“I seek to lose the madness over the mountains and begin again.” – Colonel Ludlow’s quote to his companion, One Stab, in the movie Legends of the Fall.
After watching the butchering of Indian tribes in the U.S. for years, Colonel Ludlow resigns from the army. He moves to the remote frontier of Montana where he hopes to raise his three sons in a more just world of his own creation. The disillusioned warrior is soothed by the simplicity and silence of the mountains for years. The mountains also provide him the strength to survive a number of tragedies that befall the ones he loves the most.
While the movie is fictional, it illustrates how the mountains can heal the damaged hearts of men.
As a child, I was very inquisitive. I have no idea how many questions I would pose to adults who would pause while thinking of how to answer my relentless questioning. I was also anxious, knew nothing of peace, and already had a spiritually damaged heart.
However, I found peace and tranquility in a place on the eastern edge of the Rocky Mountains; Denver Colorado. My parents would take me and my three sisters to Denver every year. Their purpose was to ski in Aspen, Vail, Beaver Creek, and Breckenridge. While I loved to ski, I was overwhelmed by the peacefulness of the Rockies and its power to heal.
June 7, 1988 – Remote Area in the Colorado mountains – After landing and meeting up with instructors at Outward Bound, our group of young boys begin the trek that will take us deep into the mountains. We have backpacks, water, and little else. Over the two weeks of survival training, we hike miles a day, set up camp, repel from massive rocks, train in navigating snow (at the top of the larger peaks), and finally carry one of our bravest brothers who broke his leg in a canyon to base camp on the last day.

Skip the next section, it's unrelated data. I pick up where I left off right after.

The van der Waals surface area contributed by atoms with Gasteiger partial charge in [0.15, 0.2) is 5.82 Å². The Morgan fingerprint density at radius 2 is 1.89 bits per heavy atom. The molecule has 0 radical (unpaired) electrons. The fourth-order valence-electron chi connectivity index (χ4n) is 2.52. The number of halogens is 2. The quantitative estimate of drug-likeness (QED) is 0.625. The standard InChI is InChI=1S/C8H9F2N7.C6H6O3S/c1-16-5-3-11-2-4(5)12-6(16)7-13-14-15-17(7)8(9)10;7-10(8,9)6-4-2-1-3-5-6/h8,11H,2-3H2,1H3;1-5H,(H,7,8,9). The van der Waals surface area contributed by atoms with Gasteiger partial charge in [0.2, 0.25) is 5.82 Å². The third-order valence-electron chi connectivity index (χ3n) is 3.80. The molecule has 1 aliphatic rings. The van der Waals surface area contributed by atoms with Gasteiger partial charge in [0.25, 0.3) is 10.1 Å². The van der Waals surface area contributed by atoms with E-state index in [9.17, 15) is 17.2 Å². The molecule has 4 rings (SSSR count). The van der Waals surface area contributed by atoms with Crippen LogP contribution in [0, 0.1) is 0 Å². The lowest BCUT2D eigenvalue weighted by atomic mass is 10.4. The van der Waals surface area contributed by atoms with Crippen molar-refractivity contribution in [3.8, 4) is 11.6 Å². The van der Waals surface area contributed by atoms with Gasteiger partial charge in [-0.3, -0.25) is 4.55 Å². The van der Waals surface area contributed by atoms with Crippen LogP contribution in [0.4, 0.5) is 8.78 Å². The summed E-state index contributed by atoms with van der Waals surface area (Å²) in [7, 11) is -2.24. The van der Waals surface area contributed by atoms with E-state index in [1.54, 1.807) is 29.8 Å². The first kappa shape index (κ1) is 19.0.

Many of my fellow 14-year-olds were ready to get to the airport and fly back to their homes. It was a challenging experience.
But, I wanted to do it again. Looking back, I believe that on the sixth day of the journey, I understood peace and felt peace. The sixth day was dreaded by many. This is because our guide would take each of us individually to remote areas where we would be alone for 24 hours and expected to set up a tent, cook with primitive tools, and spend the night alone in the wilderness.
I will never forget that experience. When I woke up the next morning, I left the tent and saw one of the most beautiful sights that God created; the Maroon Bells. The Maroon Bells are two large peaks in the middle of the Rockies. I experienced true peace for the first time in my life.
June 15, 1988 – When it was time to board the plane that would take me back to Atlanta, I noticed that it was hot, humid, and the sky was full of black clouds and thunderstorms. I knew that this was unusual for Denver in early summer.
When we lifted off the ground and reached 10,000 feet, other passengers began to panic. I opened the window shade and saw two massive funnel clouds that were spinning rapidly. While the pilot tried to calm many passengers, I just prayed.
The pilot circumvented perhaps the worst natural disaster in Colorado history. Six tornadoes formed throughout the afternoon and leveled a large part of Denver, Colorado.
While I was afraid, I also felt an inner peace that I cannot describe. After the skillful pilot navigated the plane to safety over Kansas, he flew us back to Atlanta.
The peace that God gave me in the mountains remained with me for many years. But, that peace slowly diminished with the passage of time. I had to return to the mountains.
April 22, 2022 – Kansas – My wife and I are on a Delta jet that resembles the plane from 1988. As we make the final approach into Denver, I open the window shade and notice a familiar sight; the eastern edge of the Rockies.
The peace that God gave me as a boy in the mountains returned during our short vacation.
Denver is very different today. Instead of seeing people with boots, cowboy hats, and strong conservative views, Denver has become a wealthy, sprawling city with people who have libertarian views and many diverse lifestyles.
Yet, there is one aspect of Denver that has not changed; the peace and serenity associated with the mountains. As we return to Atlanta, I am grateful that God has restored the peace He gave to a 14-year-old boy in 1988.